Upton Bowden is an advanced technology planning manager at Visteon with 25  years of experience.  At Visteon, Upton is responsible for identifying innovative concepts and developing compelling automotive applications. Upton leads consumer research clinics to evaluate advanced concepts and study user acceptance. During his automotive career, he has worked in manufacturing, product design, program management, marketing and technical sales at Visteon and Ford Motor Company.

May 2, 2016


10 Ways Young Engineers Can Help the Auto Industry
By Husein Dakroub
Lead Engineer—Infotainment & Connectivity          

I was destined to be an engineer even before I knew what one was. Growing up in Dearborn, Michigan, I loved to help people and redesign things like remote-control race cars, robots and computers. My family instilled in me a strong sense of both my American identity and my Lebanese heritage, and I viewed engineering as one of the few effective ways I could positively impact my community and nations around the world.

When I was ready to take my innate engineering skills into the workplace, I gained insight by word-of-mouth from local engineers and friends. I interviewed at a number of automotive companies that could offer a strong mentorship program so that I could quickly learn the technical and manufacturing aspects of products.

I’m 25 now, with a master’s in computer engineering from the University of Michigan-Dearborn and a rewarding job with Visteon. I’ve seen firsthand that opportunities for young engineers are expanding with the emergence of electric vehicles, connected and autonomous cars and advanced driver assistance systems.

At Visteon, I’ve been fortunate to be involved in developing a number of electronics products, like the company’s first production consolidated-infotainment solution and LTE/VoLTE-enabled telematics solutions. The impact that I and other young engineers can have on the automotive industry, however, extends beyond any individual accomplishments. We can be an important force in helping automotive companies achieve their goals of bringing advanced and secure consumer technologies into vehicles.


Visteon's OpenAir and SmartCore products are just a few examples of the technologies that Husein has helped create.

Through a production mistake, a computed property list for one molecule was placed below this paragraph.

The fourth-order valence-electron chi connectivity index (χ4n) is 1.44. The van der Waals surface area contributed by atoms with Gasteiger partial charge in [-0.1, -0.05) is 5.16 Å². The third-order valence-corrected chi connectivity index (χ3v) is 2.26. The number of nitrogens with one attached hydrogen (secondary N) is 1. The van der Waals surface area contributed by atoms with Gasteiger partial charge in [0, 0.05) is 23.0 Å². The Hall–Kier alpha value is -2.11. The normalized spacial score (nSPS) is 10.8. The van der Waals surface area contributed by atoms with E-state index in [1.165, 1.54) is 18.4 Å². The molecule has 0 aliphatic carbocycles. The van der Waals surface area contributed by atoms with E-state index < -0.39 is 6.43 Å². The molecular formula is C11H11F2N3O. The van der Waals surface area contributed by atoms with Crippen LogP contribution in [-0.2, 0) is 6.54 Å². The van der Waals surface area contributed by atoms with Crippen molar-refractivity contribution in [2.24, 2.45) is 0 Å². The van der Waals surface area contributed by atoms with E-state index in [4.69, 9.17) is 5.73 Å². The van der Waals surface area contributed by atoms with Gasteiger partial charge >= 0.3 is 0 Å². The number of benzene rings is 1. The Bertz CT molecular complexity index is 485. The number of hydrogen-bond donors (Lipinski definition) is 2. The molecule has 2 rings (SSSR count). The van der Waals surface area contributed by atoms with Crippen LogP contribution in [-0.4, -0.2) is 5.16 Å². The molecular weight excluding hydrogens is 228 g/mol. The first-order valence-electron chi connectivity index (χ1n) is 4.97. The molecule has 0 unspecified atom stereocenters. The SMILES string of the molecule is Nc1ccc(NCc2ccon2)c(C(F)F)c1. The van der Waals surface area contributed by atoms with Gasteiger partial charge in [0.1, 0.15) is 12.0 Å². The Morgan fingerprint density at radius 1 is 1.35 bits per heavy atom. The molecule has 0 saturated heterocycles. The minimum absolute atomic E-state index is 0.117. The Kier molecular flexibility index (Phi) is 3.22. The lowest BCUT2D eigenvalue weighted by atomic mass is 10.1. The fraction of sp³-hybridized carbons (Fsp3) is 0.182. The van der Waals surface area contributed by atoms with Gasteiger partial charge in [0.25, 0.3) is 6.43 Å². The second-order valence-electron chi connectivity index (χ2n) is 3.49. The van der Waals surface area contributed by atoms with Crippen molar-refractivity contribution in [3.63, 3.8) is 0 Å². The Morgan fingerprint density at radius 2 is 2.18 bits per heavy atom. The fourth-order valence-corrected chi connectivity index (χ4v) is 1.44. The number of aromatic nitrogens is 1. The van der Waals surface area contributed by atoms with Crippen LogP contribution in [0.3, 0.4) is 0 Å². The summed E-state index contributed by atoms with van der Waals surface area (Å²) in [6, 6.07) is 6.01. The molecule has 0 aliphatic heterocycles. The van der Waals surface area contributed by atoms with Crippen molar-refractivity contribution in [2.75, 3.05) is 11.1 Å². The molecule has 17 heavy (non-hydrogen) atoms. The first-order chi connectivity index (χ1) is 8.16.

If you’re a young engineer, you can take steps to accelerate your career while leaving your mark on the auto industry. These actions can help you progress and succeed:


  1. Connect with people in your industry to learn and understand your role in the company and how you can influence the larger industry.
  2. Embrace challenges by taking on additional responsibilities, relocating internationally and working with off-shore teams.
  3. Bridge the gap among generations in the auto industry by applying your understanding of what millennials and the post-millennial Founder Generation want and need in their vehicles.
  4. Learn from your elders and appreciate the wisdom that has come with their experience.
  5. Interact with various cultures whenever you have the opportunity. I’ve worked with colleagues from Canada, China, Germany, India, Japan and other nations, learning and making connections with people outside my own culture.
  6. Always question what you’re working on. Put yourself in the position of the consumer in determining how you really want a feature within the automobile to work.
  7. Fill gaps by trying to understand where weaknesses appear in a project or the company, and do what you can to overcome those cracks.
  8. Bring solutions, rather than criticism. Often, young engineers are more tech-savvy than professionals from earlier generations, so we inherently understand the value of consumer electronics in every aspect of our lives, including our vehicles, and can apply this to the workplace.
  9. Continue to be a risk-taker – an essential trait for driving innovation and growth.
  10. Above all, try new things and remain humble in accepting failures. Bring this attitude to your career and explore the breadth of opportunities that the auto industry offers, especially here in the beautiful and affordable settings of the Great Lakes. It will be a rewarding endeavor.
Husein Dakroub has worked at Visteon since 2012 and currently is a technical lead engineer. He has been involved in the design and development of automotive infotainment and telematics systems, architecting next-generation platforms, and delivering production systems for the connected vehicle. Husein has three published papers in the Society of Automotive Engineers and two patent-pending applications. He received a B.S.E in electrical engineering and a M.S.E in computer engineering from the University of Michigan-Dearborn.